The only thing to note in the above command is the text() option:

text( 48.5 1923 "The 1918 Influenza Pandemic was the worst epidemic" "known in the U.S." "More citizens died than in all combat deaths of the" "20th century." , place(se) box just(left) margin(l+4 t+1 b+1) width(85) )

and, in particular, we want to draw your eye to the location of the text and the suboptions:

text( 48.5 1923 ... , place(se) box just(left) margin(l+4 t+1 b+1) width(85) )

We placed the text at y=48.5, x=1923, place(se), meaning the box will be placed below and to the right of y=48.5, x=1923.

The other suboptions, box just(left) margin(l+4 t+1 b+1) width(85), are textbox_options. We specified box to draw a border around the textbox, and we specified just(left) -- an abbreviation for justification(left) -- so that the text was left-justified inside the box. margin(l+4 t+1 b+1) made the text in the box look better. On the left we added 4%, and on the top and bottom we added 1%; see [G-3] textbox_options and [G-4] relativesize. width(85) was specified to solve the problem described below.

Use of the textbox option width()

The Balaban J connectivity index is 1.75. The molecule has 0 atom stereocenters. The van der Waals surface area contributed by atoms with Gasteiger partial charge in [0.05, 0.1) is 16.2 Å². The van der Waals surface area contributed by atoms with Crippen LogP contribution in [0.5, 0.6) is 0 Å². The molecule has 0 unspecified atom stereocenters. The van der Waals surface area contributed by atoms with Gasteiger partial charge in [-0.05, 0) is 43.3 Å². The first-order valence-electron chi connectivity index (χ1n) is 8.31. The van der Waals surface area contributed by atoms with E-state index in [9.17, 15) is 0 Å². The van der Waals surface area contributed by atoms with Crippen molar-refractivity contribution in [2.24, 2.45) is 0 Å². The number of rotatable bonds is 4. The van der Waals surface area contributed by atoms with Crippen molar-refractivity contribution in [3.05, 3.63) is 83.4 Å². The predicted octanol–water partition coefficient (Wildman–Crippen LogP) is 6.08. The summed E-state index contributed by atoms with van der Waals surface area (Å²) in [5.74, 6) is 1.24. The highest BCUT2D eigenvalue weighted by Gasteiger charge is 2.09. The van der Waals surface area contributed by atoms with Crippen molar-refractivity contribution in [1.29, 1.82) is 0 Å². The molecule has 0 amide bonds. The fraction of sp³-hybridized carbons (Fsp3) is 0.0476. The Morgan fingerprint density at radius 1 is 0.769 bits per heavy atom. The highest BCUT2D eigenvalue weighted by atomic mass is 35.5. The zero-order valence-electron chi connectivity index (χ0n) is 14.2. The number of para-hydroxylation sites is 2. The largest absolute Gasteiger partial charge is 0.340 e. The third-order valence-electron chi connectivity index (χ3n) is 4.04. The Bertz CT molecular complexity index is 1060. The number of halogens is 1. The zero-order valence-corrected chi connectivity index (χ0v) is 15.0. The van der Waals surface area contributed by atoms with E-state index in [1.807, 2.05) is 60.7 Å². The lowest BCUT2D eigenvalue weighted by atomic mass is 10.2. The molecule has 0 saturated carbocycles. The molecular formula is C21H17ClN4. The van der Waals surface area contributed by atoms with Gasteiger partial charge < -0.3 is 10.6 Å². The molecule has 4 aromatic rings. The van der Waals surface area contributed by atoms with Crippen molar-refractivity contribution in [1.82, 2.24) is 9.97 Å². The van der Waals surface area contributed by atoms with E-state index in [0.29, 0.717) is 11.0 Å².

Let us look at the results of the above command, omitting the width() suboption. What you would see on your screen -- or in a printout -- might look virtually identical to the version we just drew, or it might look like this

(click to run)

or like this:

(click to run)

That is, Stata might make the textbox too narrow or too wide. In the above illustrations, we have exaggerated the extent of the problem, but it is common for the box to run a little narrow or a little wide. Moreover, with respect to this one problem, how the graph appears on your screen is no guarantee of how it will appear when printed.

This problem arises because Stata uses an approximation formula to determine the width of the text. This approximation is good for some fonts and poorer for others.

When the problem arises, use the textbox_option width(relativesize) to work around it. width() overrides Stata's calculation. In fact, we drew the two examples above by purposely misstating the width(). In the first case, we specified width(40), and in the second, width(95).

Getting the width() right is a matter of trial and error. The correct width will nearly always be between 0 and 100.

Corresponding to width(relativesize), there is also the textbox_option height(relativesize), but Stata never gets the height incorrect.